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Sen. Jeff Flake, R-Ariz., who announced last year he would not run for re-election in 2018, takes questions from reporters at the Capitol in Washington, Thursday, Jan. 4, 2018.  (AP Photo/J. Scott Applewhite)

Jeff Flake bested by Donald Trump, goes off the deep end

Jeff Flake has got it all: He's tall, buff and handsome, with a made-for-TV smile. He lives in a huge house in a gated community (with high walls, of course), has a pretty blonde wife and five fabulous children. Plus, he's a member of one of the most exclusive clubs in the World: The Senate.

The mainstream media continue to cover the Hillary Clinton pity party, even though they are the latest on her list to blame for losing the 2016 presidential election. (Associated Press/File)

Hillary Clinton knows why she really lost the election

Imagine, if you would, that a Republican presidential candidate, say Mitt Romney or John McCain, had spent the next 18 months after his loss moaning and groaning and blaming everything from the FBI to Russian bots to xenophobia for the loss -- and the mainstream media covered the pity party.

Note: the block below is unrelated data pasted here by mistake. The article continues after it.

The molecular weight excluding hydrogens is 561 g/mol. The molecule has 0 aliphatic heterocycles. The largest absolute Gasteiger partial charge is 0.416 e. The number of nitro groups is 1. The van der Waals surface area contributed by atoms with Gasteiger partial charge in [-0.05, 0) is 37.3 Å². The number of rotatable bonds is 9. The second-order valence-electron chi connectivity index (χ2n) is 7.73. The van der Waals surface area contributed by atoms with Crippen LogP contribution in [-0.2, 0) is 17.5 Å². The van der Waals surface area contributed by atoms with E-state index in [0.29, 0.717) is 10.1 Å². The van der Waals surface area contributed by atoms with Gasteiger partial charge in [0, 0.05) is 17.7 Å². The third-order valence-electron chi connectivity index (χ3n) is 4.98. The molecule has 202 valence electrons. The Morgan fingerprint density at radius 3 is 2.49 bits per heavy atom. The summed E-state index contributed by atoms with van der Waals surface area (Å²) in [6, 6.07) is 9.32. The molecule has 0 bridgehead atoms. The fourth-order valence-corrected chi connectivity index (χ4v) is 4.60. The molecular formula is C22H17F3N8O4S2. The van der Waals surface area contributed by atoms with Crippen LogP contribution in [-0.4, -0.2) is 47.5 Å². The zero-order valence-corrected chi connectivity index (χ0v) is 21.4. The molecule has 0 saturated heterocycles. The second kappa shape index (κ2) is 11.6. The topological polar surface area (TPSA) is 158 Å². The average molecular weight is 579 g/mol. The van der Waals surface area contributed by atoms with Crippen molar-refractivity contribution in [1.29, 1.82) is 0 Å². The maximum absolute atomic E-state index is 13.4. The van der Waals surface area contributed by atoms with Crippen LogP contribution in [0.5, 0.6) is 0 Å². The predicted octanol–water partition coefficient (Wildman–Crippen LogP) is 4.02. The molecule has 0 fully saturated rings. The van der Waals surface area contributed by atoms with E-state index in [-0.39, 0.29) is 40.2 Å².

This image released by Entertainment Studios shows Jason Clarke as Ted Kennedy in a scene from "Chappaquiddick." (Claire Folger/Entertainment Studios via AP)

'Chappaquiddick' perfectly captures Ted Kennedy's immoral soul

"'I'm not gonna' become president." That's the reaction of Edward M. "Teddy" Kennedy (played perfectly by actor Jason Clarke) in the new movie "Chappaquiddick," shortly after he drunkenly drives a car off a bridge into a shallow pond and leaves a young woman to die in a half-submerged car.

"Nobody does self-deprecating humor better than I do. It's not even close," President Trump said at the Gridiron dinner. (Associated Press/File)

Donald Trump roasts media at Gridiron dinner

President Trump came to the white-tie Gridiron dinner Saturday night armed with a flamethrower. He sprayed the room, setting anything and everything on fire -- including his own family, his top administration aides, even himself.

Senate Minority Leader Sen. Chuck Schumer of N.Y., left, speaks to an aide following a Senate policy luncheon on Capitol Hill in Washington, Tuesday, Jan. 23, 2018. (AP Photo/Andrew Harnik)

Congress acting downright childish about government shutdown

This bad: When senators from both parties gathered over the weekend to privately discuss how to end the government shutdown, they were forced to resort to using a "talking stick." Hold the talking stick, only you can talk. Everyone else has to put on their listening hats.

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